Hong Kong’s New M+ Museum Showcases Asian Visual Art

M+, one of the world’s largest museums devoted exclusively to modern Asian visual arts, opened in Hong Kong last month. The inverted T-shaped facility, whose name means “museum plus”, would have cost well over $760 million.

The 700,000 square foot building, designed by world-renowned Swiss architecture firm Herzog & de Meuron, features more than 6,400 works and 183,000 square feet of exhibition space divided into 33 galleries. There are also three cinemas, a media library, a learning center and a roof garden overlooking Victoria Harbour. At the top of the building is a tower made up of 423,000 glazed terracotta tiles with one of the largest multimedia screens in the world, which displays M+ content. The tower houses the museum’s offices, a research center and three restaurants.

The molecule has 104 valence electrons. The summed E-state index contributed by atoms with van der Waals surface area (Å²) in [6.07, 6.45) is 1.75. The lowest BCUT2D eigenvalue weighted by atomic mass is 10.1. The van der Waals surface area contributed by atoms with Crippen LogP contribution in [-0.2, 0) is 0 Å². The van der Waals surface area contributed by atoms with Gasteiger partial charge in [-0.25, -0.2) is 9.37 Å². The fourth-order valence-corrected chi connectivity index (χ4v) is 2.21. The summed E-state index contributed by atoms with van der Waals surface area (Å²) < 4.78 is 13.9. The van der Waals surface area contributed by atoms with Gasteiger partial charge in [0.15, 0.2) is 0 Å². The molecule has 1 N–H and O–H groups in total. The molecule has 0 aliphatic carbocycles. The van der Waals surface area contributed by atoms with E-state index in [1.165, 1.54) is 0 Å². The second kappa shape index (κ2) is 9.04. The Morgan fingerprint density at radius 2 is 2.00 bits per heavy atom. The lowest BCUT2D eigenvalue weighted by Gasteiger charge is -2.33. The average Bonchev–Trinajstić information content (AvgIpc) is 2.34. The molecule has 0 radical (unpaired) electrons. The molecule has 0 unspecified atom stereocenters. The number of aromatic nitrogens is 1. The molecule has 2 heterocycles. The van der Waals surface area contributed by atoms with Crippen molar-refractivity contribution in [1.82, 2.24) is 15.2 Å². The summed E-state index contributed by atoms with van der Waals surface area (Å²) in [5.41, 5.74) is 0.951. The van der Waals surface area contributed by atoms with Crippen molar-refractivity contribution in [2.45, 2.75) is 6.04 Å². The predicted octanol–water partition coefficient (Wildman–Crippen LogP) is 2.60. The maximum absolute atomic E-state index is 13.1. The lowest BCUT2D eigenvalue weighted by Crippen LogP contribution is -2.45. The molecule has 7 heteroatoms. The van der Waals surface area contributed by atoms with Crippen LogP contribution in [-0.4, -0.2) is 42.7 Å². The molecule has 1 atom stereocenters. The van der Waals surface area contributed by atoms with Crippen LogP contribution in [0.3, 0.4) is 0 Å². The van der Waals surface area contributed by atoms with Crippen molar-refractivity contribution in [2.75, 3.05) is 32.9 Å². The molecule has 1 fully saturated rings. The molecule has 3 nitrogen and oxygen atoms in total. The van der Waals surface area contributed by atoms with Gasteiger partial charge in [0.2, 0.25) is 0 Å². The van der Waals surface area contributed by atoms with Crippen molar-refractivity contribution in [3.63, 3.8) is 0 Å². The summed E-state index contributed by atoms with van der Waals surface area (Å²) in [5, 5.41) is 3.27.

“Our vision for M+ is to build a learning community that encourages empathy, respect and multiple perspectives, and creates an active visual culture that connects people, objects and spaces,” says Suhanya Raffel, Director of Museum.

Unfortunately, M+ is already under fire for censorship because it decided not to exhibit a work by Chinese artist and dissident Ai Weiwei. The artwork, part of “Study of Perspective: Tian’anmen (1997),” depicts Ai raising his middle finger in Beijing’s Tiananmen Square, where on June 4, 1989, the People’s Liberation Army suppressed protesters pro-democracy and killed hundreds if not thousands of people. Pro-Beijing politicians have said Ai’s work “spreads hatred against China” and may violate the city’s sweeping national security law. Weiwei criticized the museum’s decision to censor his work. M+ insists that it is simply acting within the law.